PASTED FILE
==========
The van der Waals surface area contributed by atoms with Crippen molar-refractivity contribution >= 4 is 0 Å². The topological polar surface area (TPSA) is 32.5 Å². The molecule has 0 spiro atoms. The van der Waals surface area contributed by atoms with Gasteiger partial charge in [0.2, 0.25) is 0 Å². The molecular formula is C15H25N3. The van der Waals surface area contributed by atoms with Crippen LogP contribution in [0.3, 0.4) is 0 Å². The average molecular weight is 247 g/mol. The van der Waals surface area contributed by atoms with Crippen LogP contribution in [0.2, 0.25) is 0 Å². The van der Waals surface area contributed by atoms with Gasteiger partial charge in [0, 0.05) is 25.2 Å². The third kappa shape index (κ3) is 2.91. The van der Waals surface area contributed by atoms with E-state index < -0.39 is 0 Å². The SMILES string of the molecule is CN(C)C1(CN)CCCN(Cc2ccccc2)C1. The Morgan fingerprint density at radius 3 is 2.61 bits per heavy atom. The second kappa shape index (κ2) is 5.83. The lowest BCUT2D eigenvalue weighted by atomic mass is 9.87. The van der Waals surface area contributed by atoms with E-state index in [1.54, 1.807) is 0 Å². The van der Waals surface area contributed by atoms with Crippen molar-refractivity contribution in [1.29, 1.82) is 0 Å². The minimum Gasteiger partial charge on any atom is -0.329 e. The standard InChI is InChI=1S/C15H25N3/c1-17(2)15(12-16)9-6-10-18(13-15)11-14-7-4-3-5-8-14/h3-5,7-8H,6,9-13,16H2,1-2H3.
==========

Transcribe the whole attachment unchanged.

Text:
The van der Waals surface area contributed by atoms with Crippen molar-refractivity contribution >= 4 is 0 Å². The topological polar surface area (TPSA) is 32.5 Å². The molecule has 0 spiro atoms. The van der Waals surface area contributed by atoms with Gasteiger partial charge in [0.2, 0.25) is 0 Å². The molecular formula is C15H25N3. The van der Waals surface area contributed by atoms with Crippen LogP contribution in [0.3, 0.4) is 0 Å². The average molecular weight is 247 g/mol. The van der Waals surface area contributed by atoms with Crippen LogP contribution in [0.2, 0.25) is 0 Å². The van der Waals surface area contributed by atoms with Gasteiger partial charge in [0, 0.05) is 25.2 Å². The third kappa shape index (κ3) is 2.91. The van der Waals surface area contributed by atoms with E-state index < -0.39 is 0 Å². The SMILES string of the molecule is CN(C)C1(CN)CCCN(Cc2ccccc2)C1. The Morgan fingerprint density at radius 3 is 2.61 bits per heavy atom. The second kappa shape index (κ2) is 5.83. The lowest BCUT2D eigenvalue weighted by atomic mass is 9.87. The van der Waals surface area contributed by atoms with E-state index in [1.54, 1.807) is 0 Å². The van der Waals surface area contributed by atoms with Crippen molar-refractivity contribution in [1.29, 1.82) is 0 Å². The minimum Gasteiger partial charge on any atom is -0.329 e. The standard InChI is InChI=1S/C15H25N3/c1-17(2)15(12-16)9-6-10-18(13-15)11-14-7-4-3-5-8-14/h3-5,7-8H,6,9-13,16H2,1-2H3.